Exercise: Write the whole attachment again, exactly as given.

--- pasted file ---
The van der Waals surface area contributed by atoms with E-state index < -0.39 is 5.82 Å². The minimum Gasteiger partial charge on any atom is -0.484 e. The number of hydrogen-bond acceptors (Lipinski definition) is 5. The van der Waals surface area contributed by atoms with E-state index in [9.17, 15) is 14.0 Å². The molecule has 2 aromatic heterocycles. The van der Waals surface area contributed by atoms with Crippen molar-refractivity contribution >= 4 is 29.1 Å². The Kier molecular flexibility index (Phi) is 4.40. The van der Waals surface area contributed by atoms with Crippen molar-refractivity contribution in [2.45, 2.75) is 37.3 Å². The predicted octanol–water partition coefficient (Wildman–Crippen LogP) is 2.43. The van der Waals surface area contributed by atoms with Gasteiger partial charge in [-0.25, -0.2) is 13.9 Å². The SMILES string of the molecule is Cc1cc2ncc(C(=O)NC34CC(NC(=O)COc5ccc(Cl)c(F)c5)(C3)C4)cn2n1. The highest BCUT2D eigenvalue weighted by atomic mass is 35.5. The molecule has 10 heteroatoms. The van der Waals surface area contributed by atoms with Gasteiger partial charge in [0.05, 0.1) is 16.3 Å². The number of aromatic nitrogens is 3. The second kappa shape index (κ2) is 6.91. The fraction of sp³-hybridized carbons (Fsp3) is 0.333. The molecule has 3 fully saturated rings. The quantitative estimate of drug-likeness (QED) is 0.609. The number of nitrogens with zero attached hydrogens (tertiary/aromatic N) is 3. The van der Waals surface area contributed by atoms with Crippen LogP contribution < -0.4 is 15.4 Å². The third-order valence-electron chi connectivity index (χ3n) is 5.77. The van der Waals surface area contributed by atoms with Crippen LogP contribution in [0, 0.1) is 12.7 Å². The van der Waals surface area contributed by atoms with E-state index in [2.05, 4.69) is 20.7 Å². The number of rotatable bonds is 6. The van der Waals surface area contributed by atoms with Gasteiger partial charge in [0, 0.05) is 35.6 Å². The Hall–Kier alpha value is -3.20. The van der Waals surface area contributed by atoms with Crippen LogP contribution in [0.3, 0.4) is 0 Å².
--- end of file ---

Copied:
The van der Waals surface area contributed by atoms with E-state index < -0.39 is 5.82 Å². The minimum Gasteiger partial charge on any atom is -0.484 e. The number of hydrogen-bond acceptors (Lipinski definition) is 5. The van der Waals surface area contributed by atoms with E-state index in [9.17, 15) is 14.0 Å². The molecule has 2 aromatic heterocycles. The van der Waals surface area contributed by atoms with Crippen molar-refractivity contribution >= 4 is 29.1 Å². The Kier molecular flexibility index (Phi) is 4.40. The van der Waals surface area contributed by atoms with Crippen molar-refractivity contribution in [2.45, 2.75) is 37.3 Å². The predicted octanol–water partition coefficient (Wildman–Crippen LogP) is 2.43. The van der Waals surface area contributed by atoms with Gasteiger partial charge in [-0.25, -0.2) is 13.9 Å². The SMILES string of the molecule is Cc1cc2ncc(C(=O)NC34CC(NC(=O)COc5ccc(Cl)c(F)c5)(C3)C4)cn2n1. The highest BCUT2D eigenvalue weighted by atomic mass is 35.5. The molecule has 10 heteroatoms. The van der Waals surface area contributed by atoms with Gasteiger partial charge in [0.05, 0.1) is 16.3 Å². The number of aromatic nitrogens is 3. The second kappa shape index (κ2) is 6.91. The fraction of sp³-hybridized carbons (Fsp3) is 0.333. The molecule has 3 fully saturated rings. The quantitative estimate of drug-likeness (QED) is 0.609. The number of nitrogens with zero attached hydrogens (tertiary/aromatic N) is 3. The van der Waals surface area contributed by atoms with Crippen LogP contribution < -0.4 is 15.4 Å². The third-order valence-electron chi connectivity index (χ3n) is 5.77. The van der Waals surface area contributed by atoms with Crippen LogP contribution in [0, 0.1) is 12.7 Å². The van der Waals surface area contributed by atoms with E-state index in [2.05, 4.69) is 20.7 Å². The number of rotatable bonds is 6. The van der Waals surface area contributed by atoms with Gasteiger partial charge in [0, 0.05) is 35.6 Å². The Hall–Kier alpha value is -3.20. The van der Waals surface area contributed by atoms with Crippen LogP contribution in [0.3, 0.4) is 0 Å².